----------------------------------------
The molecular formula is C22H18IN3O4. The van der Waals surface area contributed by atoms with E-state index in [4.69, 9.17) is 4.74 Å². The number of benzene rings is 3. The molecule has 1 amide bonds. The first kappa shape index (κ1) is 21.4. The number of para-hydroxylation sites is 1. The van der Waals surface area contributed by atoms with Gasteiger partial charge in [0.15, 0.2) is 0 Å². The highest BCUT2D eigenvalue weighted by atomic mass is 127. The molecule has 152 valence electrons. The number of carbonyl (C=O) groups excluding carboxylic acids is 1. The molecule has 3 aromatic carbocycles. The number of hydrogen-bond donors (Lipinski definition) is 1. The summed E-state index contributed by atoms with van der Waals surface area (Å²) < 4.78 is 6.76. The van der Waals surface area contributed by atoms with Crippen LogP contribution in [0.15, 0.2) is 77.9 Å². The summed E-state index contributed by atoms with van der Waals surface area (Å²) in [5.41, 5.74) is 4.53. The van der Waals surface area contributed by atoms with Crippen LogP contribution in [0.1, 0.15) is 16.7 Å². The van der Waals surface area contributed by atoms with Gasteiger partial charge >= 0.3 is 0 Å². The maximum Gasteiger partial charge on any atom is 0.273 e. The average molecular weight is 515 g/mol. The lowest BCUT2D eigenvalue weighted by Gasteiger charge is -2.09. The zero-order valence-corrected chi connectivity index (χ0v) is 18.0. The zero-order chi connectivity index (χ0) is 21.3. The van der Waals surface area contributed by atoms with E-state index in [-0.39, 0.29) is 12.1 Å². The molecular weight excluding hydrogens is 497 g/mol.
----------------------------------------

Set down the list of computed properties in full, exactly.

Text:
The molecular formula is C22H18IN3O4. The van der Waals surface area contributed by atoms with E-state index in [4.69, 9.17) is 4.74 Å². The number of benzene rings is 3. The molecule has 1 amide bonds. The first kappa shape index (κ1) is 21.4. The number of para-hydroxylation sites is 1. The van der Waals surface area contributed by atoms with Gasteiger partial charge in [0.15, 0.2) is 0 Å². The highest BCUT2D eigenvalue weighted by atomic mass is 127. The molecule has 152 valence electrons. The number of carbonyl (C=O) groups excluding carboxylic acids is 1. The molecule has 3 aromatic carbocycles. The number of hydrogen-bond donors (Lipinski definition) is 1. The summed E-state index contributed by atoms with van der Waals surface area (Å²) < 4.78 is 6.76. The van der Waals surface area contributed by atoms with Crippen LogP contribution in [0.15, 0.2) is 77.9 Å². The summed E-state index contributed by atoms with van der Waals surface area (Å²) in [5.41, 5.74) is 4.53. The van der Waals surface area contributed by atoms with Crippen LogP contribution in [0.1, 0.15) is 16.7 Å². The van der Waals surface area contributed by atoms with Gasteiger partial charge >= 0.3 is 0 Å². The maximum Gasteiger partial charge on any atom is 0.273 e. The average molecular weight is 515 g/mol. The lowest BCUT2D eigenvalue weighted by Gasteiger charge is -2.09. The zero-order valence-corrected chi connectivity index (χ0v) is 18.0. The zero-order chi connectivity index (χ0) is 21.3. The van der Waals surface area contributed by atoms with E-state index in [-0.39, 0.29) is 12.1 Å². The molecular weight excluding hydrogens is 497 g/mol.